Photo: Stuart Forster/REX USA.
It's an unusual suicide note: calm, eloquent, reasoned. It's nearly 1,700 words long and was published online just hours after the writer took her own life. What's more, the writer's husband spoke out — to the press, no less — about why he wanted as many people as possible to read the letter. He was a supportive witness by his wife's side when she died.
Gillian Bennett, 83, committed suicide around noon on August 18 at her Canadian home, The New Zealand Herald reported today. She had been suffering from dementia, and made the choice to die before her dementia progressed so far that she could no longer make choices at all.
"It happened amazingly quickly," her husband, Jonathan, told the Herald. "After about half an hour her eyes were open but I couldn't see her, her chest was not moving. It looked like she was gone. I waited another half hour and then I called our doctor and then the police were called." Gillian's four-page goodbye letter — published on Dead At Noon, a website created specifically for the purpose — testifies to the sorrow she felt in leaving behind her husband and their two children, six grandchildren, and two great-grandchildren. But, it also speaks to the strength of Gillian's conviction in her decision.
"I will take my life today around noon," she opens the letter. "It is time. Dementia is taking its toll and I have nearly lost myself. I have nearly lost me.
"I have known that I have dementia, a progressive loss of memory and judgment, for three years. It is a stealthy, stubborn, and oh-so reliable disease. Ever so gradually at first, much faster now, I am turning into a vegetable. I find it hard to keep in my mind that my granddaughter is coming in three day's time and not today. 'Where do we keep the X?' (coffee / milkshake-maker / backspace on my keyboard / the book I was just reading) happens all the time...
"There are so many things we obsess about. We seem to have a need to get things right. Should we bring a bottle of wine or some flowers to the party? Will jeans and my new boots work, or is that too casual? How do I find a new mate?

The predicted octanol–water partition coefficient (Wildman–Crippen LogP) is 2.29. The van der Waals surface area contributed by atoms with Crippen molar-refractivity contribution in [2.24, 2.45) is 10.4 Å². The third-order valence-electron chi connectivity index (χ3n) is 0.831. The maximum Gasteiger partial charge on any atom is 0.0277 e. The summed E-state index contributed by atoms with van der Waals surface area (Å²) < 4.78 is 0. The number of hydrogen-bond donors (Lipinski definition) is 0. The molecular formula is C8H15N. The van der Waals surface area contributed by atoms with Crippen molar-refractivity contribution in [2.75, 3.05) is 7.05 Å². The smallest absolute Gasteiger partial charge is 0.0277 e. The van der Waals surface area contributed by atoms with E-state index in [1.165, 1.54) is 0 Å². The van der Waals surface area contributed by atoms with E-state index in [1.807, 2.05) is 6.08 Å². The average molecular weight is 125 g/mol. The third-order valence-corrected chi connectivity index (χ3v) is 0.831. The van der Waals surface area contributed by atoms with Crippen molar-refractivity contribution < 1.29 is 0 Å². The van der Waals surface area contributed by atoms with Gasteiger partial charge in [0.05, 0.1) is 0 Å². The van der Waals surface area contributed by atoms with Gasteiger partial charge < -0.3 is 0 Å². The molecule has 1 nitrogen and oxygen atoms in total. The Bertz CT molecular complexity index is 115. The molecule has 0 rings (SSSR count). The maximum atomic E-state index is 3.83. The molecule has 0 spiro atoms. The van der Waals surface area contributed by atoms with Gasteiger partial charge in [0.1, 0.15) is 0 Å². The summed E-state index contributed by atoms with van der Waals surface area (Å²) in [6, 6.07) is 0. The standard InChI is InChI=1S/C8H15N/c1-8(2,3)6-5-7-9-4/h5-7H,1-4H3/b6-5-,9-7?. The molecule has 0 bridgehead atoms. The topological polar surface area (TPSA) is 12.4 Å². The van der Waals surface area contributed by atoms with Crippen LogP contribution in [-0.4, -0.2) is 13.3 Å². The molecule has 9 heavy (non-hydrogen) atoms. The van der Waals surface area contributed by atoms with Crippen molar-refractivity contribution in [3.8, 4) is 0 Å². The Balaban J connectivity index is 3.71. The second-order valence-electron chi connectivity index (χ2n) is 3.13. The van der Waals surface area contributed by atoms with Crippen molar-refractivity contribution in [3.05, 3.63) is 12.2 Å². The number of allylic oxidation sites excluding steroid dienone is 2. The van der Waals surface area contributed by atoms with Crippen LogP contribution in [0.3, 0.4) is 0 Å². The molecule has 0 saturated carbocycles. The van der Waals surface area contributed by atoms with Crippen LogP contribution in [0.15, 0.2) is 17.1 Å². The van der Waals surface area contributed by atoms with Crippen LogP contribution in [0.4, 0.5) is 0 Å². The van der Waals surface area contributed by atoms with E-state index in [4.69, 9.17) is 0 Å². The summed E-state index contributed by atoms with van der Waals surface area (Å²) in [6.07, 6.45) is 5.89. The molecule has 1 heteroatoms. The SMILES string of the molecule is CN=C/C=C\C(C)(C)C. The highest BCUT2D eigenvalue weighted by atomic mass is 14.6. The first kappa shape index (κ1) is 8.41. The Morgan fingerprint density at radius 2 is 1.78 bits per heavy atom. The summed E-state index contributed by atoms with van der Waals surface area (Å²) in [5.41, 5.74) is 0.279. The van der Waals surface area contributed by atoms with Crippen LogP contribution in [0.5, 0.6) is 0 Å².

"We do NOT talk much about how we die. Yet, facing death is thoroughly interesting and absorbing and challenging. I have choices which I have reviewed, and either adopted or discarded. I think I have hit upon the right choice for me." Just before these words were published, Gillian had passed away while holding her husband's hand.
Photo: Courtesy of Strange Day Photo.
"Above everything else, Gillian wanted to get a conversation going — and by God, has she," Jonathan told the Herald. "I am very proud of her. I miss her horribly but I have no sense that 'oh, this was a mistake.'" Jonathon did not assist Gillian with the suicide, and none of Gillian's other family members were present. Helping someone to commit suicide is illegal in Canada, as it is in most cases in the U.S., which helps explain the recent rise in "suicide tourism" in countries such as Switzerland. (Doctor-assisted suicide is legal in five states — New Mexico, Montana, Oregon, Washington, and Vermont — but only for residents of those states.)
In her letter, not only does Gillian explain her suicide, she voices her support for the right to die. Repeatedly, she emphasizes that she does not wish to be a financial burden on the taxpayers of Canada, nor an emotional burden on her husband of 60 years or their family; instead, she chooses to leave this life — which she calls "a party that I was dropped into" — before her body withers and her mind spirals into very literal oblivion.
She leaves behind a call to action, as well. "Everybody by the age of 50 who is mentally competent should make a living will that states how she wants to die," Gillian urges. She closes her letter with a fond farewell. "Today, now, I go cheerfully and so thankfully into that good night. Jonathan, the courageous, the faithful, the true and the gentle, surrounds me with company. I need no more.
"It is almost noon."